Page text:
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Temporal sequences of firing recorded during sleep (a) correspond closely to novel place cell firing sequences observed when naïve animals subsequently explore a new environment (b). Similarly, Bayesian decoding of temporal sequences during sleep reveals spatial trajectories (c) that match the future trajectory of the animal on the novel track (d).

Learned information is not encoded in isolation, but is integrated within a network of preexisting knowledge stored in patterns of neuronal ensemble functional connectivity. Our immediate goal is to investigate:

  1. How these patterns emerge and develop
  2. How are they utilized in behavior
  3. How are they disrupted in neuropsychiatric diseases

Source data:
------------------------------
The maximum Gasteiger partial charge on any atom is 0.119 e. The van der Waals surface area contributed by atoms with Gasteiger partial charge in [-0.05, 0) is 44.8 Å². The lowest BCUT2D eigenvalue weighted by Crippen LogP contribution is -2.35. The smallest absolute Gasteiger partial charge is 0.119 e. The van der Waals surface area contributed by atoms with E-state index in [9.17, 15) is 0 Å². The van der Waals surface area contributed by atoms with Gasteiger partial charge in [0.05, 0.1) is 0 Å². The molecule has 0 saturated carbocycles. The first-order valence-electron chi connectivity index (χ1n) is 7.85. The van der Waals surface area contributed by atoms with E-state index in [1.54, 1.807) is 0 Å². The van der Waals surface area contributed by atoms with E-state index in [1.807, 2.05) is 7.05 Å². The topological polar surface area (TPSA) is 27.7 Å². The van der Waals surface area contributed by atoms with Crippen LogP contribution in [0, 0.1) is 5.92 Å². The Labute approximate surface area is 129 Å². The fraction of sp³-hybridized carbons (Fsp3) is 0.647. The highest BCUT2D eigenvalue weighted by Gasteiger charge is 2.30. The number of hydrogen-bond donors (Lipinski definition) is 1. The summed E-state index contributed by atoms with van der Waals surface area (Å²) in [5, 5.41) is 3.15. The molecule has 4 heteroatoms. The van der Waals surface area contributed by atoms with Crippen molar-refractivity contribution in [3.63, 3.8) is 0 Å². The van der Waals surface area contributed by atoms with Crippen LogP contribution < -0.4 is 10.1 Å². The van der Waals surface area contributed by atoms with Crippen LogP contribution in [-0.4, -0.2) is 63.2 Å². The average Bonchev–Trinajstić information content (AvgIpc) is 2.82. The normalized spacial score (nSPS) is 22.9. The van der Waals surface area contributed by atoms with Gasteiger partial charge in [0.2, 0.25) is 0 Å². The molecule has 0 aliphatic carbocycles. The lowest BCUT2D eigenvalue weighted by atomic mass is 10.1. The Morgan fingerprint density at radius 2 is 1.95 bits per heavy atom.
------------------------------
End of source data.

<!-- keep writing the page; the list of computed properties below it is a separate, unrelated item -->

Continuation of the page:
The hippocampus, a brain structure initially implicated in rapid learning and formation of episodic memory, is now recognized to encode internally-generated spatial-temporal sequence representations. Its dysfunctions have resulted in anterograde amnesia, impaired imagining of new experiences, and hallucinations. Achieving our goal will be facilitated by our use of electrophysiological recordings of ensembles of neurons in behaving mice and rats, optogenetic manipulation of neurons, optical imaging of neuronal ensembles, and computational methods for decoding neuronal population activity.